- Do your own work using a number of tools so that you can help biased and racist parts of you from an open and compassionate place.
- Keep in mind that when you recognize the ways we are trained to protect white culture as supreme, it feels painful. But it’s never as hard as being the ones tortured by those lies.
- Be willing to make mistakes and look foolish. Occasionally you'll say the wrong thing. Keep going.
A little background: I was raised in the 60’s and 70’s in an overwhelmingly white rural community.
The messages I received as a little girl were:
- Everyone is the same (never mind that we don’t know any black people.)
- Black people are a different race from us. We are Caucasoid. They are Negroid. (I learned this in school in my textbooks complete with pictures. Must be true, right?)
- Black people by nature are cool, especially talented and often hilarious – look at the Jackson 5, Flip Wilson, Sammy Davis, Moms Mabley, OJ Simpson and Shaft.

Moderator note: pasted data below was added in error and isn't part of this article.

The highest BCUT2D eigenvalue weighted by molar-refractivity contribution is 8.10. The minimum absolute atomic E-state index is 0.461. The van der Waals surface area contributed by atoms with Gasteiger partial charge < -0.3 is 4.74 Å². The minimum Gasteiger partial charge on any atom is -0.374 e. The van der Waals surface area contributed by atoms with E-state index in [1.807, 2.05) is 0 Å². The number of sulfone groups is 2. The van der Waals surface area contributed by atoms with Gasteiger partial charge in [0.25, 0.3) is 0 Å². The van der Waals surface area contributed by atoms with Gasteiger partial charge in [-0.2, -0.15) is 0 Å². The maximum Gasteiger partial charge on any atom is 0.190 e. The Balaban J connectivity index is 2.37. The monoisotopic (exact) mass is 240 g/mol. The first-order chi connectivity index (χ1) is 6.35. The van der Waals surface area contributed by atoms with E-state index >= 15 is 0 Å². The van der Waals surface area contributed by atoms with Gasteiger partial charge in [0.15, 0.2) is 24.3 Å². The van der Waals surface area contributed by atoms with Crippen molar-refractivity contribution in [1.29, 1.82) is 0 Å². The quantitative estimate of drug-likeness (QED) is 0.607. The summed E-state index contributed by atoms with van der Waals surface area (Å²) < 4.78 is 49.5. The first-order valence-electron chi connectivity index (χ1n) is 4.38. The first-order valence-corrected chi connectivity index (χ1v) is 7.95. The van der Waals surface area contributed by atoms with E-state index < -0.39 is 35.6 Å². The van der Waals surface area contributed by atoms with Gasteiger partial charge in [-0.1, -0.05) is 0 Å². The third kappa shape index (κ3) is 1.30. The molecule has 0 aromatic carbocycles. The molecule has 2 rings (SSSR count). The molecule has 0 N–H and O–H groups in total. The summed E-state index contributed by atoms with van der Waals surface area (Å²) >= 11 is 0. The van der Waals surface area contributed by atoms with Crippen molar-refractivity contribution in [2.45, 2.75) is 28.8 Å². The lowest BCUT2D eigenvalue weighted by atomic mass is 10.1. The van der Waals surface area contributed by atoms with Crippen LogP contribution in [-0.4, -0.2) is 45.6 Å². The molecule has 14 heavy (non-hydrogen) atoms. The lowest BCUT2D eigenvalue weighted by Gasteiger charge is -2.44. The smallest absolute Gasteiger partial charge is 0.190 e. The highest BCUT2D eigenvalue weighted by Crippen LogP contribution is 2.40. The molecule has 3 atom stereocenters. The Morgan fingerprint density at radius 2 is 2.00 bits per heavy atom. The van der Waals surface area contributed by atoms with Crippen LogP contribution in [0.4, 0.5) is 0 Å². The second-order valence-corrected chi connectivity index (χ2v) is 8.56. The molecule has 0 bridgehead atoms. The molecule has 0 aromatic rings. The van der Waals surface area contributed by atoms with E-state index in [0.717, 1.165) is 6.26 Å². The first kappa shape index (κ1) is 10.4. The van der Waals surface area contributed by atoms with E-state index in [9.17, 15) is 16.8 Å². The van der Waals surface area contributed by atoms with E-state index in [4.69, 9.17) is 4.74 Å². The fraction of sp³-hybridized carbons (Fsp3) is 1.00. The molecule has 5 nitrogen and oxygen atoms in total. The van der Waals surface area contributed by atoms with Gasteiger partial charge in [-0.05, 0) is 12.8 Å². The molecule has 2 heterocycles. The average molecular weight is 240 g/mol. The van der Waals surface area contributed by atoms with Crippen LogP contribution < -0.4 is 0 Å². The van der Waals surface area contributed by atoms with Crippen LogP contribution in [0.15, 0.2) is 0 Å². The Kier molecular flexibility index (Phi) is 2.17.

- Black people's photos are often shown on the news beside stories of arson, murder and theft.
- We love everyone.
By the time I was in college, I felt so confused about black people I didn’t know how to relate to them. When I was around the one or two people who I knew shared or assimilated to my culture and dressed and spoke like I did, I could calm down enough to try and socialize. When I met urban black students from Chicago at college, I felt confused and disappointed. (Yes – I know. This thinking is completely embarrassing, but I’m owning it anyway.) I felt anger (toward them) that was protecting a deep sense of shame (toward myself).
If you're white and it frightens you to look at yourself and your biases, prejudices and outright racism, you're in good company.